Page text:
MarketWatch First Take: The iPhone trade-in program is booming, and saving Apple’s earnings

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Apple Inc.’s iPhone sales completed a year of declines in a Wednesday earnings report, but the drop may have been much worse if it were not for a seemingly booming trade-in program.

Apple executives said in a conference call Wednesday that trade-in volume quintupled from the year before in the fiscal fourth quarter, after divulging the same level of growth in July. While iPhone revenue still declined 10.3% from the year before — the fourth consecutive quarter of declines — it came in ahead of expectations and helped Apple top its own sales forecast.

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Apple’s trade-in offer allows customers to sell an older iPhone back to Apple and use the proceeds to get a new iPhone cheaper, a must for many consumers after Apple jacked up their prices two years ago. An increase in trade-in activity suggests more upgrades are happening, which Apple must encourage to keep iPhone revenue steady and avoid down periods.

One of the biggest factors in the current boom in trade-ins is likely from China, where Apple established the program in Apple retail stores this year while also adjusting its pricing. The effects were seen immediately: In the first half of the fiscal year, Apple’s sales in greater China fell 24.5%, but that decline was cut to 3.2% in the second half of the fiscal year after the trade-in program and pricing changes were fully implemented.

“The things that we’ve done from a pricing and monthly payments point of view and trade-in, getting the trade-in program up and running, all of these things have moved the dial,” Chief Executive Tim Cook said in response to a question about Apple’s performance in China on Wednesday’s conference call.

After lowering some prices with the new iPhone 11 family of smartphones, which seem to be popular, the confluence could lead to a huge round of upgrades in China despite tariff fears. Wedbush analyst Daniel Ives told MarketWatch that trade-ins overall have grown to 15% to 20% of upgrade activity from 5% to 7% a year ago. In China, he believes there are 60 million to 70 million iPhones that could stand an upgrade, and iPhone demand is tracking 15% to 20% higher than expectations.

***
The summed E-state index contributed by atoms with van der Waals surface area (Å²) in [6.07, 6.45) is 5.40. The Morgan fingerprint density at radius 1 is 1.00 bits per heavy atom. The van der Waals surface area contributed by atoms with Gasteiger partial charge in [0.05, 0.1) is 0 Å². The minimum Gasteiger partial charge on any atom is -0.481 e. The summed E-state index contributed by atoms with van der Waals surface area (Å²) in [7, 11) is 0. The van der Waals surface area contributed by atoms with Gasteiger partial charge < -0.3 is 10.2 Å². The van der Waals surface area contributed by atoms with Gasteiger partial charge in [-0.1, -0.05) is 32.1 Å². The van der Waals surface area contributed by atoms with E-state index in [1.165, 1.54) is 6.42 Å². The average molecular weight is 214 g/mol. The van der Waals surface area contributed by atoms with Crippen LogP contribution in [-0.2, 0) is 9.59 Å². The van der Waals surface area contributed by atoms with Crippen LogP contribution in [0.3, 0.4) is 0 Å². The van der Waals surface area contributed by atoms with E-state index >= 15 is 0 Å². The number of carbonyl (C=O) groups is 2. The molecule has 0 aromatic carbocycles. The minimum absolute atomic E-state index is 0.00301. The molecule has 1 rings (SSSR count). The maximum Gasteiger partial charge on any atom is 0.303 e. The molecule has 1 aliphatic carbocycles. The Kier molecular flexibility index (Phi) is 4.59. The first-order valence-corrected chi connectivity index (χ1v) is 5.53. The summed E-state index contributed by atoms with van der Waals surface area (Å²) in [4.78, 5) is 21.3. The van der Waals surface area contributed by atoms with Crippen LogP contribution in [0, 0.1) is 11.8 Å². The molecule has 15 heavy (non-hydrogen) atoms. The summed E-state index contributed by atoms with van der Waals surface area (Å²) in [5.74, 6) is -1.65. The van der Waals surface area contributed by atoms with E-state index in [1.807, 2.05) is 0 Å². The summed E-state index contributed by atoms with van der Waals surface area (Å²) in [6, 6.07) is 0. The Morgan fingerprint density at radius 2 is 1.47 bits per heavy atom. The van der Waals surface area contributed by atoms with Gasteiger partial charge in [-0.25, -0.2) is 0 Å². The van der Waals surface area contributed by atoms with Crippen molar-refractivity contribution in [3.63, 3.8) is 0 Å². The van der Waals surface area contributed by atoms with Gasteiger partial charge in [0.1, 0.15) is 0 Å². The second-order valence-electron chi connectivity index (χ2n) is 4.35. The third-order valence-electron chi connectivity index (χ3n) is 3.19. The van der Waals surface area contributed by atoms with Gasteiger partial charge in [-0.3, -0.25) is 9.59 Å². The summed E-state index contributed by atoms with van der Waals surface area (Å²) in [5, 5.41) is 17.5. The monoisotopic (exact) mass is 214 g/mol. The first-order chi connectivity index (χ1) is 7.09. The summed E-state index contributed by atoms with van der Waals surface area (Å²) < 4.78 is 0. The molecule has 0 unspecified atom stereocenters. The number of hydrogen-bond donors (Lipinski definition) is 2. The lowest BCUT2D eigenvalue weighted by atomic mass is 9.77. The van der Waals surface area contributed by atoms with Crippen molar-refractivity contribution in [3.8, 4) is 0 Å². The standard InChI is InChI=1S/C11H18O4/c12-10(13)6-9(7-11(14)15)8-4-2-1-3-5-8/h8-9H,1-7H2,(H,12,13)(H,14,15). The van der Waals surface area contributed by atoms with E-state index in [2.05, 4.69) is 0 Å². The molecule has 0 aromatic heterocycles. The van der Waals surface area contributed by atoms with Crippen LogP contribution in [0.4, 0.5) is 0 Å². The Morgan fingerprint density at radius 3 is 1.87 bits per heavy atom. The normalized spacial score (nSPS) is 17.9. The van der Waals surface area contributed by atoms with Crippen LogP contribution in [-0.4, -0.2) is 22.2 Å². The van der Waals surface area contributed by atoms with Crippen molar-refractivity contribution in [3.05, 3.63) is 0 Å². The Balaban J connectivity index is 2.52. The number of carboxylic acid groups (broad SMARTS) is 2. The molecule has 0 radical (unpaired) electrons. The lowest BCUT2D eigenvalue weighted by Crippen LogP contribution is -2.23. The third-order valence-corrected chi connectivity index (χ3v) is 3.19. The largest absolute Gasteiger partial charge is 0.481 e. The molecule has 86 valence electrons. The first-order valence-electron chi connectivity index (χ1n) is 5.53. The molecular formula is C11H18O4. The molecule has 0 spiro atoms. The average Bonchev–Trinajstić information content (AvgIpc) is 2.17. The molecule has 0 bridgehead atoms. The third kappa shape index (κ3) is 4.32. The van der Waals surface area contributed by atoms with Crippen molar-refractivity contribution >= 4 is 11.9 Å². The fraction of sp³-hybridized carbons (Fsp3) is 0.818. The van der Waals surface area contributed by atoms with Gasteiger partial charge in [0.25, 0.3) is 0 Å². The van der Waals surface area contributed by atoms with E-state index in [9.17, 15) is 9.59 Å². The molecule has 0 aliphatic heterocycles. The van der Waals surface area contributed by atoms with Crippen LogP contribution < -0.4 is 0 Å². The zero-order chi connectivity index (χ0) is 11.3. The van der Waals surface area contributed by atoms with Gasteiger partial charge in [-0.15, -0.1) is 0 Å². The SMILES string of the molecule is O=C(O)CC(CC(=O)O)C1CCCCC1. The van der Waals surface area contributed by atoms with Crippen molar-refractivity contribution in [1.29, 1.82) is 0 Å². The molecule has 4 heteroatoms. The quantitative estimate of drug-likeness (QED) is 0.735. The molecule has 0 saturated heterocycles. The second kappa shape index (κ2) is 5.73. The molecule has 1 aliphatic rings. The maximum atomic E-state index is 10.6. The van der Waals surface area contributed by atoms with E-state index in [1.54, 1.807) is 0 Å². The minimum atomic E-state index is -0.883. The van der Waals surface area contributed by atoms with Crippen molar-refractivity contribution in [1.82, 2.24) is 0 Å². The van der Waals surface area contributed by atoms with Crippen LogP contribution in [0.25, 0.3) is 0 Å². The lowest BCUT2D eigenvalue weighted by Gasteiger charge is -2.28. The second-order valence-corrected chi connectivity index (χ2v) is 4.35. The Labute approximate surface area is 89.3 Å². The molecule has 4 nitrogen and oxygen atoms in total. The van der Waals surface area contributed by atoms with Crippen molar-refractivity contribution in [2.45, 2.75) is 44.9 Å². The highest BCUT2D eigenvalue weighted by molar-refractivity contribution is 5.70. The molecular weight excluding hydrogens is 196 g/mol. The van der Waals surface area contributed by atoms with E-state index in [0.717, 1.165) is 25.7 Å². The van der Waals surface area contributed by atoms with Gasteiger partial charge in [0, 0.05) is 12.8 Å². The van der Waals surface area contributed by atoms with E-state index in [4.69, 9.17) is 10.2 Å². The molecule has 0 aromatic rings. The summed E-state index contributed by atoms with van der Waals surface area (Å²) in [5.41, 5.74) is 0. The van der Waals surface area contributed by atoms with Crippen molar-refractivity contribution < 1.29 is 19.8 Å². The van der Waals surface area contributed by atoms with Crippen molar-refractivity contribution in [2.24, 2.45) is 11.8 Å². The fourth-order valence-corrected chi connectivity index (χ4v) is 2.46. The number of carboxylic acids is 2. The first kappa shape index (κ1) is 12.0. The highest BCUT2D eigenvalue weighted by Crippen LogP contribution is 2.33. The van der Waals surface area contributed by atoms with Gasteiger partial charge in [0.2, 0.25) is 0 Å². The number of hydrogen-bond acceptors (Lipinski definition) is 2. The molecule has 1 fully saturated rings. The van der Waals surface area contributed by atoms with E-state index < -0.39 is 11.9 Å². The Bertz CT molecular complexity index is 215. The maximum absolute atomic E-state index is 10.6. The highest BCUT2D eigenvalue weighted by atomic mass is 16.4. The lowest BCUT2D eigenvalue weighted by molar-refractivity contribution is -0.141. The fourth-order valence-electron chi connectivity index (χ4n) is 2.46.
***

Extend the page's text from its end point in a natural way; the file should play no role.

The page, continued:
“For Apple, the No. 1 focus is putting a fence around their install base, and what you’re seeing with the trade-ins is that it’s driving significant upgrade opportunity,” Ives said in a brief phone interview Wednesday afternoon, adding that “pricing was just pure genius in China.”

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The concern with the trade-in program has been a potential decline in Apple’s obese margins on the iPhone, and gross margin did decline to 37.81% in the just-completed fiscal year from 38.37% the year before. Apple will take the slight decline in iPhone gross margin in exchange for greater revenue, however, especially with a growing services business that has even fatter margins.

“The bears were hanging their hat on margins, but now when you look at these numbers, the bears are going into hibernation,” said Ives, who has an outperform ratings and $265 price target on Apple stock.

Apple’s revenue and profit declined in the 2019 fiscal year, but not by as much as expected before Wednesday’s fourth-quarter numbers. To turn that trajectory around, with Apple’s services revenue hitting records and continued growth from wearables such as Airpods and Apple Watch, the company really just needs to maintain iPhone revenue while not destroying profit margins. Judging by Wednesday’s results, trade-ins have Apple on the path to accomplishing that.